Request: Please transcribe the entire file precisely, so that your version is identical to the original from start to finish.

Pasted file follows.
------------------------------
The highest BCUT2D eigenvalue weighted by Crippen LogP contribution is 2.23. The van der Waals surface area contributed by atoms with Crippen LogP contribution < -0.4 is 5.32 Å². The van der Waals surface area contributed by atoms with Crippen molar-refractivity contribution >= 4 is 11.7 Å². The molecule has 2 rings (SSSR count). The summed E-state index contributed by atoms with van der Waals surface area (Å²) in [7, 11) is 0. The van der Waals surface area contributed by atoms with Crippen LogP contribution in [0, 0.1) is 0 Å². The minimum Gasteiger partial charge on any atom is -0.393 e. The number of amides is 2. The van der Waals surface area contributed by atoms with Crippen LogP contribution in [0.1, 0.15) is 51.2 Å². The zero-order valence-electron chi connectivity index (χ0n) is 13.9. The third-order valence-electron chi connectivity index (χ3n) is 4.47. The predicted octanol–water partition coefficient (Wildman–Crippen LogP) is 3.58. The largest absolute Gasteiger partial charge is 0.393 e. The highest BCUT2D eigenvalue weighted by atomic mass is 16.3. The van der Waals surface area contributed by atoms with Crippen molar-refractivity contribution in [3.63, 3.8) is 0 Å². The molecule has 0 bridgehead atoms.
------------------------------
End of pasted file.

The highest BCUT2D eigenvalue weighted by Crippen LogP contribution is 2.23. The van der Waals surface area contributed by atoms with Crippen LogP contribution < -0.4 is 5.32 Å². The van der Waals surface area contributed by atoms with Crippen molar-refractivity contribution >= 4 is 11.7 Å². The molecule has 2 rings (SSSR count). The summed E-state index contributed by atoms with van der Waals surface area (Å²) in [7, 11) is 0. The van der Waals surface area contributed by atoms with Crippen LogP contribution in [0, 0.1) is 0 Å². The minimum Gasteiger partial charge on any atom is -0.393 e. The number of amides is 2. The van der Waals surface area contributed by atoms with Crippen LogP contribution in [0.1, 0.15) is 51.2 Å². The zero-order valence-electron chi connectivity index (χ0n) is 13.9. The third-order valence-electron chi connectivity index (χ3n) is 4.47. The predicted octanol–water partition coefficient (Wildman–Crippen LogP) is 3.58. The largest absolute Gasteiger partial charge is 0.393 e. The highest BCUT2D eigenvalue weighted by atomic mass is 16.3. The van der Waals surface area contributed by atoms with Crippen molar-refractivity contribution in [3.63, 3.8) is 0 Å². The molecule has 0 bridgehead atoms.